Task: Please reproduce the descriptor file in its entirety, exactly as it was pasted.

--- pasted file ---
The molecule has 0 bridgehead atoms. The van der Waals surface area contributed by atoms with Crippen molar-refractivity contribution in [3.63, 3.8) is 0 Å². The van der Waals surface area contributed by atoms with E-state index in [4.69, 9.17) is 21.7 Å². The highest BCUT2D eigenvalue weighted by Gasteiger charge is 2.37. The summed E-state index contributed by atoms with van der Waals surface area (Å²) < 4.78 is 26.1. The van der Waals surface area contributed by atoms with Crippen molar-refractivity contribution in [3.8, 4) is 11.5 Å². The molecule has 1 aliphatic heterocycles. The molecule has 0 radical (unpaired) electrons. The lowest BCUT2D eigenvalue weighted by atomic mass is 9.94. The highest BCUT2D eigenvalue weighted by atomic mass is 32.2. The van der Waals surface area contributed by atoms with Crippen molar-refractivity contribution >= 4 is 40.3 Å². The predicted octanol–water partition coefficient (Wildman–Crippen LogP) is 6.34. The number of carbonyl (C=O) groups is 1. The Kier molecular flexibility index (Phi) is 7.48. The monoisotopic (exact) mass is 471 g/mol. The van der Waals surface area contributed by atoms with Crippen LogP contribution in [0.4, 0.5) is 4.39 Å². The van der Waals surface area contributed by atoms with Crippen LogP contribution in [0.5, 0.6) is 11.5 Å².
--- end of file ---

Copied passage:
The molecule has 0 bridgehead atoms. The van der Waals surface area contributed by atoms with Crippen molar-refractivity contribution in [3.63, 3.8) is 0 Å². The van der Waals surface area contributed by atoms with E-state index in [4.69, 9.17) is 21.7 Å². The highest BCUT2D eigenvalue weighted by Gasteiger charge is 2.37. The summed E-state index contributed by atoms with van der Waals surface area (Å²) < 4.78 is 26.1. The van der Waals surface area contributed by atoms with Crippen molar-refractivity contribution in [3.8, 4) is 11.5 Å². The molecule has 1 aliphatic heterocycles. The molecule has 0 radical (unpaired) electrons. The lowest BCUT2D eigenvalue weighted by atomic mass is 9.94. The highest BCUT2D eigenvalue weighted by atomic mass is 32.2. The van der Waals surface area contributed by atoms with Crippen molar-refractivity contribution >= 4 is 40.3 Å². The predicted octanol–water partition coefficient (Wildman–Crippen LogP) is 6.34. The number of carbonyl (C=O) groups is 1. The Kier molecular flexibility index (Phi) is 7.48. The monoisotopic (exact) mass is 471 g/mol. The van der Waals surface area contributed by atoms with Crippen LogP contribution in [0.4, 0.5) is 4.39 Å². The van der Waals surface area contributed by atoms with Crippen LogP contribution in [0.5, 0.6) is 11.5 Å².